When you’re driving on the job, your car is a workplace
You may spend an afternoon each week visiting clients. Or you may just head out once every month or two to pick up materials for staff meetings. Whether you drive for work regularly or only occasionally, your vehicle is a workplace. And by following some simple guidelines, you can help make this mobile workplace the safest it can be.
By Susan Kirschbaumer
1 Assess your situation.
You may not consider driving to be part of your job. After all, your typical day may be spent at a desk or on a construction site. Nevertheless, for many workers, getting behind the wheel does play a part — albeit a minor one — in their role. Are you an administrator who makes the occasional trip out to restock dwindling supplies?
A health care worker who might visit a client at home? A supervisor who sometimes drives between worksites?
The reality is that many jobs require some amount of driving. Being aware of your own situation — and the risk it brings — is crucial.
2. Rethink your definition of "workplace."
About 64% of B.C. employers have staff who use their own vehicles for their job. Yet 25% aren't aware that those vehicles are workplaces. In fact, whether you drive your own car to pick up a staff lunch or use a company van to attend an offsite meeting, any vehicle — your own or your employer's — becomes a workplace when it's used for work. And because employers are responsible for providing a safe workplace, that responsibility extends to vehicles — whether driving is a full-time, part-time, or occasional part of your job.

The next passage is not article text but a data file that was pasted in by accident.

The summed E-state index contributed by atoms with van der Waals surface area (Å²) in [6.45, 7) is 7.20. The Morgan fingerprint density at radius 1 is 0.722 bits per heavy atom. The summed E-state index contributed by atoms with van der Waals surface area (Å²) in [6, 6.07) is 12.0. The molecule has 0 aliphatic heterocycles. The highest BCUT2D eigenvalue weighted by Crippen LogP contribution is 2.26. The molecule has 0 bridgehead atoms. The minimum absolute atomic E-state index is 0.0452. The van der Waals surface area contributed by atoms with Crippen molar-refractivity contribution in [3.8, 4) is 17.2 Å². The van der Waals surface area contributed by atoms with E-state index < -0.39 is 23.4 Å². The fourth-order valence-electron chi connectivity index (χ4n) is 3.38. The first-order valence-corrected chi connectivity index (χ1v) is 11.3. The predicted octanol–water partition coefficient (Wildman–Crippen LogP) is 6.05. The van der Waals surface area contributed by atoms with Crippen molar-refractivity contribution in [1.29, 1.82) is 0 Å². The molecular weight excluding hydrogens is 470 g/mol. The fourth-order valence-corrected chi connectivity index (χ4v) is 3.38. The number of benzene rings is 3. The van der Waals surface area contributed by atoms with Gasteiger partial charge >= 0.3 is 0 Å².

3. Know your responsibilities.
When you're driving for work, both you and your employer have responsibilities, stresses Trace Acres, program director for Road Safety at Work. As a worker, you're responsible for having the appropriate driver's licence. If you're using your own vehicle, you'll also need to make sure that it's properly insured and maintained.
4. Know the responsibilities of your employer.
Whether you're driving your own car or using a company vehicle, expect your employer to check your licence, assess your skills, and provide any necessary training. They should prepare you to navigate any new routes and operate any unfamiliar vehicles. And they'll need to make sure that whatever vehicle you're driving is properly insured and in suitable condition for the driving required.
5. Ask questions.
Talk to your employer if you have any concerns or questions, says Acres, who as a 23-year-old reporter drove to school board meetings and emergency scenes all over the Kootenays. "And not once," he says, "did my employer ask to see my driver's licence or insurance. I never thought about it and my employer never thought about it. It was a long time ago, but I'm sure many situations like that exist today."
When something happens out on the road, it can be devastating for both employee and employer. As Acres notes, however, following these guidelines can go a long way to reducing those risks.
For more information
This information originally appeared in the Summer 2023 issue of WorkSafe Magazine. To read more or to subscribe, visit WorkSafe Magazine.